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115th Congress     }                                   {       Report
                        HOUSE OF REPRESENTATIVES
 2d Session        }                                   {       115-507
======================================================================



 
                 OREGON TRIBAL ECONOMIC DEVELOPMENT ACT

                                _______
                                

January 10, 2018.--Committed to the Committee of the Whole House on the 
              State of the Union and ordered to be printed

                                _______
                                

Mr. Bishop of Utah, from the Committee on Natural Resources, submitted 
                             the following

                              R E P O R T

                         [To accompany S. 1285]

      [Including cost estimate of the Congressional Budget Office]

    The Committee on Natural Resources, to whom was referred 
the bill (S. 1285) to allow the Confederated Tribes of Coos, 
Lower Umpqua, and Siuslaw Indians, the Confederated Tribes of 
the Grand Ronde Community of Oregon, the Confederated Tribes of 
Siletz Indians of Oregon, the Confederated Tribes of Warm 
Springs, the Cow Creek Band of Umpqua Tribe of Indians, the 
Klamath Tribes, and the Burns Paiute Tribes to lease or 
transfer certain lands, having considered the same, report 
favorably thereon without amendment and recommend that the bill 
do pass.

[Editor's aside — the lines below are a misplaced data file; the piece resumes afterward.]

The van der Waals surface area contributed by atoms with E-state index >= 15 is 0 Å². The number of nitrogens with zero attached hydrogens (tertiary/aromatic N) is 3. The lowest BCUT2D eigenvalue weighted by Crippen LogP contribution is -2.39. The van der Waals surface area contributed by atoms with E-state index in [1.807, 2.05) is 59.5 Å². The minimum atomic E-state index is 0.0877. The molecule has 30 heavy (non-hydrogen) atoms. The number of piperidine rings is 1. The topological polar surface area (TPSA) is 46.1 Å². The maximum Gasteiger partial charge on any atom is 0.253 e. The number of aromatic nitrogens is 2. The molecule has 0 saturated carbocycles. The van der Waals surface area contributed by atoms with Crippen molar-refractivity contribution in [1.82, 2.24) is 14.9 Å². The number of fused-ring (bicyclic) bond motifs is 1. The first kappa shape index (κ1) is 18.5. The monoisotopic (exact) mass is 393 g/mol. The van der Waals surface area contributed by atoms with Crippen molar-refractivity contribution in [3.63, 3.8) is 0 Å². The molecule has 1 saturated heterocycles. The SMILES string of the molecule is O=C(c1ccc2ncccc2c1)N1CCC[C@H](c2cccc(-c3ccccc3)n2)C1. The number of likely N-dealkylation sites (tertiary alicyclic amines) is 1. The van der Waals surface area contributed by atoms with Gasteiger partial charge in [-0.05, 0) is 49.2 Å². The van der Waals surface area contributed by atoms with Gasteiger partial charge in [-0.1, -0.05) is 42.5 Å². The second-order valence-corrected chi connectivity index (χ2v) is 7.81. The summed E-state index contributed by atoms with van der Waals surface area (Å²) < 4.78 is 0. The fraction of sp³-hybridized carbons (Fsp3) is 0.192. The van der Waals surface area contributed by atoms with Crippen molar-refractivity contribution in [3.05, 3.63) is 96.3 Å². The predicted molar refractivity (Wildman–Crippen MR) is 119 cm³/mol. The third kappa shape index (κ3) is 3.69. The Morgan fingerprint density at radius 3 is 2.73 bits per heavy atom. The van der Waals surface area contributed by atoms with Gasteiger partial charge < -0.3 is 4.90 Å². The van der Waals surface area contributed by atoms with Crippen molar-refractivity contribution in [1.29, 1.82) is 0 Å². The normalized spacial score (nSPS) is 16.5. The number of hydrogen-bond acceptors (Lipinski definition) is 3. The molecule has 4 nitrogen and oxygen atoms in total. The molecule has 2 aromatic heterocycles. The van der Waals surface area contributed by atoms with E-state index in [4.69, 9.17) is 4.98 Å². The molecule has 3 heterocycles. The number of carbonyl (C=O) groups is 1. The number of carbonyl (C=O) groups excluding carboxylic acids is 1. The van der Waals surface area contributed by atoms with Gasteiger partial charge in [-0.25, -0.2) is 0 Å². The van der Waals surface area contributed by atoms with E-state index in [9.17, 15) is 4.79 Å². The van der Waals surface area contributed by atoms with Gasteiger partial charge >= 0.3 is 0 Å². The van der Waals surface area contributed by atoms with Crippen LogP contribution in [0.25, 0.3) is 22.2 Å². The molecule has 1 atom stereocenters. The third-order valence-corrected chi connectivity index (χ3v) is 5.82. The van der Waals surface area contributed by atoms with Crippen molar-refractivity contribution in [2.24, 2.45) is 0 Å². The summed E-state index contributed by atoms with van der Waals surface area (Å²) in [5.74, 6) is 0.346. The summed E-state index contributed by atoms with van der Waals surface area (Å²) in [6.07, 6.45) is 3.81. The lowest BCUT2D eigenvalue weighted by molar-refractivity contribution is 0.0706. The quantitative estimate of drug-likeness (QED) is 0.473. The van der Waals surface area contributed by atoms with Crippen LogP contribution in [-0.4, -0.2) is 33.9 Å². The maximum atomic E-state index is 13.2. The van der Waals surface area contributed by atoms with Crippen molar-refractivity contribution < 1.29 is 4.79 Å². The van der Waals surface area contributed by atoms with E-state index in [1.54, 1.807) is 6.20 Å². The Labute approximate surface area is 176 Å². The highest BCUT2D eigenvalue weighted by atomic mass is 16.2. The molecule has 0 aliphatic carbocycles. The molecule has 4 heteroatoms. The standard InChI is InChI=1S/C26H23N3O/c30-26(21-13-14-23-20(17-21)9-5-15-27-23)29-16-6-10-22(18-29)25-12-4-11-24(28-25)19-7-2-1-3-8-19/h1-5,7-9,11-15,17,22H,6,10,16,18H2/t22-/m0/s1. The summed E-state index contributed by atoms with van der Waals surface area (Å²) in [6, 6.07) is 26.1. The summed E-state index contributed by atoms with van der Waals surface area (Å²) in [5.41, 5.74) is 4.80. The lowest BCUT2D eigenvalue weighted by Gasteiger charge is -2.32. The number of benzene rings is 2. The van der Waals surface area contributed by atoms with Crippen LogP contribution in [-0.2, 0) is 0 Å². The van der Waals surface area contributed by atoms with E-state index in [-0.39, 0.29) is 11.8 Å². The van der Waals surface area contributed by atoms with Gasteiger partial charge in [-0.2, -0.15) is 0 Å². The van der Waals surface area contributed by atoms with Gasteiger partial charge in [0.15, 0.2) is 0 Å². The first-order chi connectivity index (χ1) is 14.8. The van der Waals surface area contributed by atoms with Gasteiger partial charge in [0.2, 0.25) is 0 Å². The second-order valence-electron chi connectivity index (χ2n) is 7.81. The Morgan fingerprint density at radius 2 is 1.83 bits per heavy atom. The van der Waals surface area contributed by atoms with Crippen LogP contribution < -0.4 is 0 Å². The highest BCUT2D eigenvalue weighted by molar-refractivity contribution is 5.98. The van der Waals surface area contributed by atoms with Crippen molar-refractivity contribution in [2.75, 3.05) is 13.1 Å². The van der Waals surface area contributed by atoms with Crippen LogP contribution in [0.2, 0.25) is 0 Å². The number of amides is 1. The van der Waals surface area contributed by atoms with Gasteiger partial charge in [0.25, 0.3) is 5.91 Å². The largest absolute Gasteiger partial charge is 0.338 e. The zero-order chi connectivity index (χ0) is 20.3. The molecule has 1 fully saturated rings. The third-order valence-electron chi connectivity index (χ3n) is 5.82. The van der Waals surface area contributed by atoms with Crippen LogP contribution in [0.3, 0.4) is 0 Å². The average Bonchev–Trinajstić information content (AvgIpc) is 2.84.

PURPOSE OF THE BILL

    The purpose of S. 1285 is to allow the Confederated Tribes 
of Coos, Lower Umpqua, and Siuslaw Indians, the Confederated 
Tribes of the Grand Ronde Community of Oregon, the Confederated 
Tribes of Siletz Indians of Oregon, the Confederated Tribes of 
Warm Springs, the Cow Creek Band of Umpqua Tribe of Indians, 
the Klamath Tribes, and the Burns Paiute Tribes to lease or 
transfer certain lands.

                  BACKGROUND AND NEED FOR LEGISLATION

    The Indian Trade and Intercourse Act reserves to the United 
States the exclusive right to acquire Indian lands.\1\ The Act 
was intended to protect Indian tribes by preventing the loss of 
their lands, except by treaty. It does so by preventing the 
transfer, sale, lease, or other conveyance of land owned by an 
Indian tribe to third parties without federal approval. This 
prohibition applies to both trust and fee lands, regardless of 
the source of money used to obtain the lands. Over the 
centuries, a number of acts of Congress providing for the 
acquisition, conveyance, and leasing of land in trust for 
Indians have had the effect of superseding the Indian Trade and 
Intercourse Act even though this Act has never been repealed.
---------------------------------------------------------------------------
    \1\25 U.S.C. 177.
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    In recent years, the Act has generally not interfered with 
the ability of a tribe to buy, sell, or lease land that it owns 
in fee simple. However, there is precedent for tribes to seek 
legislation in Congress to waive it in an abundance of caution 
by tribal and non-tribal parties, as S. 1285 does, for 
transactions of non-trust land. In the 113th and 114th 
Congresses, similar bills were enacted into law, allowing the 
Miami Tribe of Oklahoma and the Fond du Lac Band of Lake 
Superior Chippewa to lease or transfer fee land.\2\ In the 
106th Congress, a bill was enacted into law with a similar 
purpose for the Lower Sioux Indian Community in Minnesota.\3\ 
Congress has also enacted several other pieces of legislation 
authorizing several tribes to sell or mortgage specific 
lands.\4\
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    \2\See P.L. 114-127 and P.L. 113-88.
    \3\See P.L. 106-217.